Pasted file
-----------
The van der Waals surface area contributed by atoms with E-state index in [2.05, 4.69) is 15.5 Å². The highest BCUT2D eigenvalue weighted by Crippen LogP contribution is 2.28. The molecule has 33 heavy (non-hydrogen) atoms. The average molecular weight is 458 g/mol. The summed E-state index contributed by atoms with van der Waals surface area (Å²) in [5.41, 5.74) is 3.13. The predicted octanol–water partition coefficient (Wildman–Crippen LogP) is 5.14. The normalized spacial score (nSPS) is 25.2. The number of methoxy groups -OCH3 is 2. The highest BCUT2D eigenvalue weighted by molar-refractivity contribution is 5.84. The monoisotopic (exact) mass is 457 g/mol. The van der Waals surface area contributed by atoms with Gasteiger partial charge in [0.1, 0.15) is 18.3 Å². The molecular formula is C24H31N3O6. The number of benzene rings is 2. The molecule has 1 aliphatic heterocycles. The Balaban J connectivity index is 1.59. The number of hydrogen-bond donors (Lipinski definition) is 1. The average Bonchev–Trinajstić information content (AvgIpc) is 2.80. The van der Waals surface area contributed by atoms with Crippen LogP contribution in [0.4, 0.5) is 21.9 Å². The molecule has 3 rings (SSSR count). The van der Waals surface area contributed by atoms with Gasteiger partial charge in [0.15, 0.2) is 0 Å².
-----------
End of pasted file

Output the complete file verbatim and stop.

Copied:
The van der Waals surface area contributed by atoms with E-state index in [2.05, 4.69) is 15.5 Å². The highest BCUT2D eigenvalue weighted by Crippen LogP contribution is 2.28. The molecule has 33 heavy (non-hydrogen) atoms. The average molecular weight is 458 g/mol. The summed E-state index contributed by atoms with van der Waals surface area (Å²) in [5.41, 5.74) is 3.13. The predicted octanol–water partition coefficient (Wildman–Crippen LogP) is 5.14. The normalized spacial score (nSPS) is 25.2. The number of methoxy groups -OCH3 is 2. The highest BCUT2D eigenvalue weighted by molar-refractivity contribution is 5.84. The monoisotopic (exact) mass is 457 g/mol. The van der Waals surface area contributed by atoms with Gasteiger partial charge in [0.1, 0.15) is 18.3 Å². The molecular formula is C24H31N3O6. The number of benzene rings is 2. The molecule has 1 aliphatic heterocycles. The Balaban J connectivity index is 1.59. The number of hydrogen-bond donors (Lipinski definition) is 1. The average Bonchev–Trinajstić information content (AvgIpc) is 2.80. The van der Waals surface area contributed by atoms with Crippen LogP contribution in [0.4, 0.5) is 21.9 Å². The molecule has 3 rings (SSSR count). The van der Waals surface area contributed by atoms with Gasteiger partial charge in [0.15, 0.2) is 0 Å².